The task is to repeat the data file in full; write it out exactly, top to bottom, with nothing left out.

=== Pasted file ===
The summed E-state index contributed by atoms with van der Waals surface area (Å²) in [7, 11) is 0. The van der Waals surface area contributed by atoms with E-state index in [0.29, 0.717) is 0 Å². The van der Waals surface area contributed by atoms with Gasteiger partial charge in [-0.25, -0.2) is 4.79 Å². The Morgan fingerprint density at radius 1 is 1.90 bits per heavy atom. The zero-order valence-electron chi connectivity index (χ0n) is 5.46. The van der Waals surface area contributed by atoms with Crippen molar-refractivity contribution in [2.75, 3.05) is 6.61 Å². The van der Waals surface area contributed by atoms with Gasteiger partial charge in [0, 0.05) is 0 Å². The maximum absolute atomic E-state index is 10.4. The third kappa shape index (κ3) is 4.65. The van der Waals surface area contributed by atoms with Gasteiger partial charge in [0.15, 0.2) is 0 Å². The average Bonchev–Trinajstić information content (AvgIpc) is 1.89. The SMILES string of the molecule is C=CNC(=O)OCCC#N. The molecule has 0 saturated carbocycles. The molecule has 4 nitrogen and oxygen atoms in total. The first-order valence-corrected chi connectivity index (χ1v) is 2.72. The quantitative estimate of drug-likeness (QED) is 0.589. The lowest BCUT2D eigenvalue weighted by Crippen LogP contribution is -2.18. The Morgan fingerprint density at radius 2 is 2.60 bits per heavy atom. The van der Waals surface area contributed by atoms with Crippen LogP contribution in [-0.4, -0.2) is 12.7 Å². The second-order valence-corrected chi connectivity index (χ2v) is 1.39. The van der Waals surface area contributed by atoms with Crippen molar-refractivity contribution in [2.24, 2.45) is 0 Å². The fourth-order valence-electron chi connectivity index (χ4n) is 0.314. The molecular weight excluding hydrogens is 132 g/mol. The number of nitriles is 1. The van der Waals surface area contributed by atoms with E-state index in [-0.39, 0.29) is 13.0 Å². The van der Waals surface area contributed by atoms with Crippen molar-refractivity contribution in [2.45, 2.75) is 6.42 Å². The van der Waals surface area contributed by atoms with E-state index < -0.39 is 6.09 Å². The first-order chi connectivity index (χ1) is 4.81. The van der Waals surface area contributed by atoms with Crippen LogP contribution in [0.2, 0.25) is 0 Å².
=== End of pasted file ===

The summed E-state index contributed by atoms with van der Waals surface area (Å²) in [7, 11) is 0. The van der Waals surface area contributed by atoms with E-state index in [0.29, 0.717) is 0 Å². The van der Waals surface area contributed by atoms with Gasteiger partial charge in [-0.25, -0.2) is 4.79 Å². The Morgan fingerprint density at radius 1 is 1.90 bits per heavy atom. The zero-order valence-electron chi connectivity index (χ0n) is 5.46. The van der Waals surface area contributed by atoms with Crippen molar-refractivity contribution in [2.75, 3.05) is 6.61 Å². The van der Waals surface area contributed by atoms with Gasteiger partial charge in [0, 0.05) is 0 Å². The maximum absolute atomic E-state index is 10.4. The third kappa shape index (κ3) is 4.65. The van der Waals surface area contributed by atoms with Gasteiger partial charge in [0.15, 0.2) is 0 Å². The average Bonchev–Trinajstić information content (AvgIpc) is 1.89. The SMILES string of the molecule is C=CNC(=O)OCCC#N. The molecule has 0 saturated carbocycles. The molecule has 4 nitrogen and oxygen atoms in total. The first-order valence-corrected chi connectivity index (χ1v) is 2.72. The quantitative estimate of drug-likeness (QED) is 0.589. The lowest BCUT2D eigenvalue weighted by Crippen LogP contribution is -2.18. The Morgan fingerprint density at radius 2 is 2.60 bits per heavy atom. The van der Waals surface area contributed by atoms with Crippen LogP contribution in [-0.4, -0.2) is 12.7 Å². The second-order valence-corrected chi connectivity index (χ2v) is 1.39. The van der Waals surface area contributed by atoms with Crippen molar-refractivity contribution in [2.24, 2.45) is 0 Å². The fourth-order valence-electron chi connectivity index (χ4n) is 0.314. The molecular weight excluding hydrogens is 132 g/mol. The number of nitriles is 1. The van der Waals surface area contributed by atoms with E-state index in [-0.39, 0.29) is 13.0 Å². The van der Waals surface area contributed by atoms with Crippen molar-refractivity contribution in [2.45, 2.75) is 6.42 Å². The van der Waals surface area contributed by atoms with E-state index < -0.39 is 6.09 Å². The first-order chi connectivity index (χ1) is 4.81. The van der Waals surface area contributed by atoms with Crippen LogP contribution in [0.2, 0.25) is 0 Å².